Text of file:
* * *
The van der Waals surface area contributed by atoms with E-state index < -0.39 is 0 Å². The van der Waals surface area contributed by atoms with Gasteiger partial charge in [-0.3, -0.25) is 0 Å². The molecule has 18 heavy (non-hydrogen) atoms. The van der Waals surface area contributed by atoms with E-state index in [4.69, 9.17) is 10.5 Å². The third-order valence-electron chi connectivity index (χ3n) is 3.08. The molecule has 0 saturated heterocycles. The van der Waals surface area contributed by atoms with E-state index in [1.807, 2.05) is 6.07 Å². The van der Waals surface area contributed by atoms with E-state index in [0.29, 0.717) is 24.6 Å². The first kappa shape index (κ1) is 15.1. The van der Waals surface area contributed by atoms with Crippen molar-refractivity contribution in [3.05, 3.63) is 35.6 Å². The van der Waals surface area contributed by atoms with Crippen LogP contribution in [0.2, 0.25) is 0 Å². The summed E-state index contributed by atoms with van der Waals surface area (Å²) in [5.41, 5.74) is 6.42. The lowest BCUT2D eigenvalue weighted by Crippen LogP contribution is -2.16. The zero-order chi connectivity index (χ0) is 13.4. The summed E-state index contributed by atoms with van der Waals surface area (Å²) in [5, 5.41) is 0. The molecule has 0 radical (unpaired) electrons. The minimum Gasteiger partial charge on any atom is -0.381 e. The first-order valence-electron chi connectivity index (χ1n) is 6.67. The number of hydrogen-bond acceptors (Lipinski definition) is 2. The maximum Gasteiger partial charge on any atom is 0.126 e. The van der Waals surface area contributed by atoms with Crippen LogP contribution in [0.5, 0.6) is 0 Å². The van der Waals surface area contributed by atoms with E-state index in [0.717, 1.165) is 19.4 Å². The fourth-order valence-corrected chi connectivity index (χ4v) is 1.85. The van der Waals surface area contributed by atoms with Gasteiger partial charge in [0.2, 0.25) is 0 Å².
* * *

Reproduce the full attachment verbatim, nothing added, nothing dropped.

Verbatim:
The van der Waals surface area contributed by atoms with E-state index < -0.39 is 0 Å². The van der Waals surface area contributed by atoms with Gasteiger partial charge in [-0.3, -0.25) is 0 Å². The molecule has 18 heavy (non-hydrogen) atoms. The van der Waals surface area contributed by atoms with E-state index in [4.69, 9.17) is 10.5 Å². The third-order valence-electron chi connectivity index (χ3n) is 3.08. The molecule has 0 saturated heterocycles. The van der Waals surface area contributed by atoms with E-state index in [1.807, 2.05) is 6.07 Å². The van der Waals surface area contributed by atoms with E-state index in [0.29, 0.717) is 24.6 Å². The first kappa shape index (κ1) is 15.1. The van der Waals surface area contributed by atoms with Crippen molar-refractivity contribution in [3.05, 3.63) is 35.6 Å². The van der Waals surface area contributed by atoms with Crippen LogP contribution in [0.2, 0.25) is 0 Å². The summed E-state index contributed by atoms with van der Waals surface area (Å²) in [5.41, 5.74) is 6.42. The lowest BCUT2D eigenvalue weighted by Crippen LogP contribution is -2.16. The zero-order chi connectivity index (χ0) is 13.4. The summed E-state index contributed by atoms with van der Waals surface area (Å²) in [5, 5.41) is 0. The molecule has 0 radical (unpaired) electrons. The minimum Gasteiger partial charge on any atom is -0.381 e. The first-order valence-electron chi connectivity index (χ1n) is 6.67. The number of hydrogen-bond acceptors (Lipinski definition) is 2. The maximum Gasteiger partial charge on any atom is 0.126 e. The van der Waals surface area contributed by atoms with Crippen LogP contribution in [0.5, 0.6) is 0 Å². The van der Waals surface area contributed by atoms with E-state index in [0.717, 1.165) is 19.4 Å². The fourth-order valence-corrected chi connectivity index (χ4v) is 1.85. The van der Waals surface area contributed by atoms with Gasteiger partial charge in [0.2, 0.25) is 0 Å².